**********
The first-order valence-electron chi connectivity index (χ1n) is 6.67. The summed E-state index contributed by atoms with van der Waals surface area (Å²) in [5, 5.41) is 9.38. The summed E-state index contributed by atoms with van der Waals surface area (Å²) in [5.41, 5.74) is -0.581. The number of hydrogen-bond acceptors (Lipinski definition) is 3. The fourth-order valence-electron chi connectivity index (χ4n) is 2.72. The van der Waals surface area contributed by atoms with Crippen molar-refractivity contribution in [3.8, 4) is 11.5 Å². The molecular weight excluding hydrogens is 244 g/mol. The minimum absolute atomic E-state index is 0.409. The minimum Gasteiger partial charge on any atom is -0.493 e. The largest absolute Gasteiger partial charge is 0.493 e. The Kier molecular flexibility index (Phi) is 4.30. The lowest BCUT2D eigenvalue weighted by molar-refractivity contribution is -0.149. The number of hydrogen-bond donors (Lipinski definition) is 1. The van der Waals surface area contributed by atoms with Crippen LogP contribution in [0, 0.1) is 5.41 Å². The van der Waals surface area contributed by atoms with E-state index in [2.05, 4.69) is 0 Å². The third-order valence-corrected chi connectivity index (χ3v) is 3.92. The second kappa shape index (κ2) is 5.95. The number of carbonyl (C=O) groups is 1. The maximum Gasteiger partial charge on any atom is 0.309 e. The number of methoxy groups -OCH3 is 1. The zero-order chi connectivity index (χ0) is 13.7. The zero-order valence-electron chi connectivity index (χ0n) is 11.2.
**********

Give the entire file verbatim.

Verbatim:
The first-order valence-electron chi connectivity index (χ1n) is 6.67. The summed E-state index contributed by atoms with van der Waals surface area (Å²) in [5, 5.41) is 9.38. The summed E-state index contributed by atoms with van der Waals surface area (Å²) in [5.41, 5.74) is -0.581. The number of hydrogen-bond acceptors (Lipinski definition) is 3. The fourth-order valence-electron chi connectivity index (χ4n) is 2.72. The van der Waals surface area contributed by atoms with Crippen molar-refractivity contribution in [3.8, 4) is 11.5 Å². The molecular weight excluding hydrogens is 244 g/mol. The minimum absolute atomic E-state index is 0.409. The minimum Gasteiger partial charge on any atom is -0.493 e. The largest absolute Gasteiger partial charge is 0.493 e. The Kier molecular flexibility index (Phi) is 4.30. The lowest BCUT2D eigenvalue weighted by molar-refractivity contribution is -0.149. The number of hydrogen-bond donors (Lipinski definition) is 1. The van der Waals surface area contributed by atoms with Crippen LogP contribution in [0, 0.1) is 5.41 Å². The van der Waals surface area contributed by atoms with E-state index in [2.05, 4.69) is 0 Å². The third-order valence-corrected chi connectivity index (χ3v) is 3.92. The second kappa shape index (κ2) is 5.95. The number of carbonyl (C=O) groups is 1. The maximum Gasteiger partial charge on any atom is 0.309 e. The number of methoxy groups -OCH3 is 1. The zero-order chi connectivity index (χ0) is 13.7. The zero-order valence-electron chi connectivity index (χ0n) is 11.2.